I am back in Riverside, CA at my parents’ home this weekend for my 10-year high school reunion. Tonight, I decided to dig through old papers in the remains of my childhood bedroom. I found old homework assignments from middle schools, comics I drew in elementary school, and a sketchbook of world maps and level designs for a Japanese-style RPG that I designed in 7th grade.
On a dusty bookshelf, wedged between some Narnia books, I found an old manila envelope. Inside, I discovered a letter and a packet of xeroxed pages from an issue of Tips & Tricks magazine. Holding this artifact in my hands, I started to remember what it was like to be a gamer in the mid-90s.
In 1996, my 12-year-old self was hopelessly obsessed with a horror-adventure game called The 7th Guest. I became hopelessly stuck on one of the puzzles and could not progress any further.
In those days, there was no Google, no GameFAQs, no Facebook, and no Quora. My family didn’t even have a modem because we had only one phone line and my mom wanted to make phone calls.
Back then, maybe 10% of kids in school played games. Of that segment, maybe only 5-10% played PC games. The rest had Super Nintendo or Sega Genesis. In any case, you learned game secrets from older, savvier friends at lunch time and recess. Sadly, my friends were console gamers, not PC gamers. They had no concept of what a PC game was. “What’s DMA and IRQ? What’s Soundblaster 16? Will my old DOS games work on Windows 95?”
I took out a pen and wrote a letter to Virgin Interactive, hoping to get some answers. “How do I find the next puzzle? Also, what’s up with the video of the making of The 7th Guest that the manual mentioned? I don’t have it in my box.”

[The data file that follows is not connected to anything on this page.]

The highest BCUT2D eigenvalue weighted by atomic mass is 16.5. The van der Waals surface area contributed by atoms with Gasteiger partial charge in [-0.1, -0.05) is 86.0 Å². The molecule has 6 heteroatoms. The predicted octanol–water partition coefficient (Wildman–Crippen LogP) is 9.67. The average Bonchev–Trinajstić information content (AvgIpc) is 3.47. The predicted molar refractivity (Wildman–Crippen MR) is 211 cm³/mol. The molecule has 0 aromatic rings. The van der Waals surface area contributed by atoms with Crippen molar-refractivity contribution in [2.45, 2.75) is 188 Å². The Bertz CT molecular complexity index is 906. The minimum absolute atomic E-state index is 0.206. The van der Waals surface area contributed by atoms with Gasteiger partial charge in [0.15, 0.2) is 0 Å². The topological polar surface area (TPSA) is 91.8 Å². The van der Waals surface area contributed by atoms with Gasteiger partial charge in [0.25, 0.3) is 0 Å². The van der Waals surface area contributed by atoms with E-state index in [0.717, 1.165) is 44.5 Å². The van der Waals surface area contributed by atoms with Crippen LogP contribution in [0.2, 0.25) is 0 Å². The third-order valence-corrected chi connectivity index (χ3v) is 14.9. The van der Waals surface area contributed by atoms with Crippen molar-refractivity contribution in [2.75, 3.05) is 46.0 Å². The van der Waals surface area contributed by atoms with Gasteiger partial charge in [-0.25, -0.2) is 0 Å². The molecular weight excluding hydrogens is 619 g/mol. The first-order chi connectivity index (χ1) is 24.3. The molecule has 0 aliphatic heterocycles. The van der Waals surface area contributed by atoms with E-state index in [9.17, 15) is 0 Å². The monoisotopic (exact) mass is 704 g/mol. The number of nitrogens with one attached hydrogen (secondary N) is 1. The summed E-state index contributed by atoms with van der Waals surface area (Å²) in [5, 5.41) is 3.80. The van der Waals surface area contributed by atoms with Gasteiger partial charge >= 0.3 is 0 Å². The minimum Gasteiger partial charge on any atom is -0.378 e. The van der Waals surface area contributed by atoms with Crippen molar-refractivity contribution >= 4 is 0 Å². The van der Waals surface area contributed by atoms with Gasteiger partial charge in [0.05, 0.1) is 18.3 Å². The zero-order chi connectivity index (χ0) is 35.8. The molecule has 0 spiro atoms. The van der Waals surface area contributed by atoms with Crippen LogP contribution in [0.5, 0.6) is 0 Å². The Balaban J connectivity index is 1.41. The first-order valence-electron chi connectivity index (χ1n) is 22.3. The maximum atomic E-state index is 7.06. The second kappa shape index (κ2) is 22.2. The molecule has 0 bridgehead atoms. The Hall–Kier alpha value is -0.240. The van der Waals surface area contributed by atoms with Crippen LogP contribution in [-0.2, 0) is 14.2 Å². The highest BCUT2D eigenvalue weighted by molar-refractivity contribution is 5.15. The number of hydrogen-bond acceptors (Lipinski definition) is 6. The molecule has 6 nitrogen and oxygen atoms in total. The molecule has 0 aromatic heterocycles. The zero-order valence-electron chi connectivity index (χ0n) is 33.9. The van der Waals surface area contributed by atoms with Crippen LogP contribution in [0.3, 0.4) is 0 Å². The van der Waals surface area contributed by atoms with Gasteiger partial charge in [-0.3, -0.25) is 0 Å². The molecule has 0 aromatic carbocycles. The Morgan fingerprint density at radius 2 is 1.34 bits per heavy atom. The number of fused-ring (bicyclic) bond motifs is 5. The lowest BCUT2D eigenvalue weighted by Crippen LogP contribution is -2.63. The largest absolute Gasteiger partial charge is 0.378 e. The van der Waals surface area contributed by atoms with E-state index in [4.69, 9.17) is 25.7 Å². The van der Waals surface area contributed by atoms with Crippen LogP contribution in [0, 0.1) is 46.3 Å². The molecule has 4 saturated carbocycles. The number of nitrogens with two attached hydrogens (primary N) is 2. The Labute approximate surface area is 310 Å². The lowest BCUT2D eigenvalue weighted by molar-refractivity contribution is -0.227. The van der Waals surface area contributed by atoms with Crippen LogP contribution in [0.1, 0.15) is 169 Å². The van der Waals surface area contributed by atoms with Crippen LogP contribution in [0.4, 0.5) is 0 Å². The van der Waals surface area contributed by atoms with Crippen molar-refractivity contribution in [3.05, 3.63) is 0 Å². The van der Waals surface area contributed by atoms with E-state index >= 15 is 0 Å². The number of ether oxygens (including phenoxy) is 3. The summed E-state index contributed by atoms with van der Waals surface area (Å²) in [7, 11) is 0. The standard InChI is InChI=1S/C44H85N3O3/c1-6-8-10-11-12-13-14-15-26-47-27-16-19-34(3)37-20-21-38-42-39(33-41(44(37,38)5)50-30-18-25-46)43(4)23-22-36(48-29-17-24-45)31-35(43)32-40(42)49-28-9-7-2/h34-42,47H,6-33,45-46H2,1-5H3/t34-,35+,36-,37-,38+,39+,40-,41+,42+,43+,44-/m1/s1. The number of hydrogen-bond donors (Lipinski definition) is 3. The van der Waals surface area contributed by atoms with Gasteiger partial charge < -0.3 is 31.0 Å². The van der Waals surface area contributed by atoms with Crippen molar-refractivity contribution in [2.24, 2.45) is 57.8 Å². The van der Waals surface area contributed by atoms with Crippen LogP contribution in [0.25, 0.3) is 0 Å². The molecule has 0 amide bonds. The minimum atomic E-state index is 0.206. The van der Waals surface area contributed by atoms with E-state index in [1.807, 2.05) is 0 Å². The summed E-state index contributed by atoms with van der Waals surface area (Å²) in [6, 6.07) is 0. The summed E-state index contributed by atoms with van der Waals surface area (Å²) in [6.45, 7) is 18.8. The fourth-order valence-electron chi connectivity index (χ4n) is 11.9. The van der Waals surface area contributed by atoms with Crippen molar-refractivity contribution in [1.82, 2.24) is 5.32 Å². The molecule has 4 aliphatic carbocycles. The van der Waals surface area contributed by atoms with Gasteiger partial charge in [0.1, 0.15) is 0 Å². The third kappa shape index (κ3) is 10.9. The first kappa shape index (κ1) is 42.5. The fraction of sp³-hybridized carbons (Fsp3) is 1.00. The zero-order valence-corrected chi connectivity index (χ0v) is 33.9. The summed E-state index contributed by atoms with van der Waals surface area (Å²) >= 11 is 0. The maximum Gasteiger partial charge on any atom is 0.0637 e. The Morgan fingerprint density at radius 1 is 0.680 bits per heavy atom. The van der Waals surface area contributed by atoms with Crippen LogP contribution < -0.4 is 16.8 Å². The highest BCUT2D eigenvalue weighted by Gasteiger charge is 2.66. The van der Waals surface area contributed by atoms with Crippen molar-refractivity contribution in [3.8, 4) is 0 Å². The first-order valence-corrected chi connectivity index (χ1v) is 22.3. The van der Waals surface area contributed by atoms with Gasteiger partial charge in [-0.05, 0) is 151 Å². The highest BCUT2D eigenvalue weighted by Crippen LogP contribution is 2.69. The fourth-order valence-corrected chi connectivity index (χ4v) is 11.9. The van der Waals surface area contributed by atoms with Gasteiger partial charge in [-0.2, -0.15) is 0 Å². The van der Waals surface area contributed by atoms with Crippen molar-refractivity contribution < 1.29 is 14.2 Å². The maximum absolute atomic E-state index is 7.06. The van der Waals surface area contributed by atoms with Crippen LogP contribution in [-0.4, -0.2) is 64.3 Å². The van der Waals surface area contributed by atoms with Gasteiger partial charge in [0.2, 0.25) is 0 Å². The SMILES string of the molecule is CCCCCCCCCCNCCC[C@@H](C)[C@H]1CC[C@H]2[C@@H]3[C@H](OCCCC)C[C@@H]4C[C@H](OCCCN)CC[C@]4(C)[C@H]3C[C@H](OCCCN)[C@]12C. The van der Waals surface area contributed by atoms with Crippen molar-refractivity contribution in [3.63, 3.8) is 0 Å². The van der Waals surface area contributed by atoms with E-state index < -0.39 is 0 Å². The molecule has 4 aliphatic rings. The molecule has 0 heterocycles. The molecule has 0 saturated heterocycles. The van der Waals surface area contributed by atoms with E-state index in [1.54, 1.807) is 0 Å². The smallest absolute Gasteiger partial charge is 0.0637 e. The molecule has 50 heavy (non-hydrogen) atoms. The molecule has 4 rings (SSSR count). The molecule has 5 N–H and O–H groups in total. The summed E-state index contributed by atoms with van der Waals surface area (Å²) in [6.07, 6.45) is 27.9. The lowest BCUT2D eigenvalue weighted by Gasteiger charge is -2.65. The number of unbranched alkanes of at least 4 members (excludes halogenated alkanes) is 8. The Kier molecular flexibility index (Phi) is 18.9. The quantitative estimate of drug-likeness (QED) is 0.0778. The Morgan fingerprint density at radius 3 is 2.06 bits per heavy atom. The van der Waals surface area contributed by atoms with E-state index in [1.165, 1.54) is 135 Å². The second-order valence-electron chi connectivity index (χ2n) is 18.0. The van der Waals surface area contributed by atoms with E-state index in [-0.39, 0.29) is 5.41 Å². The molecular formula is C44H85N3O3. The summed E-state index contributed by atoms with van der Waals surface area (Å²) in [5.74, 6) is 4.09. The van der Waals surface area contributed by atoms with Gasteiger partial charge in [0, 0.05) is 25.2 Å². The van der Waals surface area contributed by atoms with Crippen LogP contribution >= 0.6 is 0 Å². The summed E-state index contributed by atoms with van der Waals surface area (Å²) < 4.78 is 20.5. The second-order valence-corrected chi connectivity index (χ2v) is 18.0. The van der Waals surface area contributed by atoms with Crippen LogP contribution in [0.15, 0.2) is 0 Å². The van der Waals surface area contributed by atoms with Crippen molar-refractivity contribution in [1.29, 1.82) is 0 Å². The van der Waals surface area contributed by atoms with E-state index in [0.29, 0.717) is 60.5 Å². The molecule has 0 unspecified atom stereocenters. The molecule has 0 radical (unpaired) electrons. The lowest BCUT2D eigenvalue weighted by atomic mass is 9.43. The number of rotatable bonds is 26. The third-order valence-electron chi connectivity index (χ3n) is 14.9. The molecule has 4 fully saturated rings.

This next part is pretty badass. And the more I deal with modern customer service (mostly Comcast), the more awesome this incident becomes.
A week after I mailed my letter, I received a response from a customer service representative named Kellie Ziel on Virgin Interactive letterhead. Not only did she take the time to write a detailed letter to an annoying kid, she personally xeroxed 20 pages from a strategy guide and gave me her phone number in case I had further questions. This was not a form letter.
Don’t get me wrong. I love being able to search for a game title on Google and instantly get 9 million links to walkthrough guides and “Let’s Play” videos. But sometimes I miss the human element of the 90s.
Kellie Ziel, if you’re still working in the games industry and happen to come across this blog, please be aware that you made a kid really happy. And to let you know, I did figure out the puzzle and I did complete the game.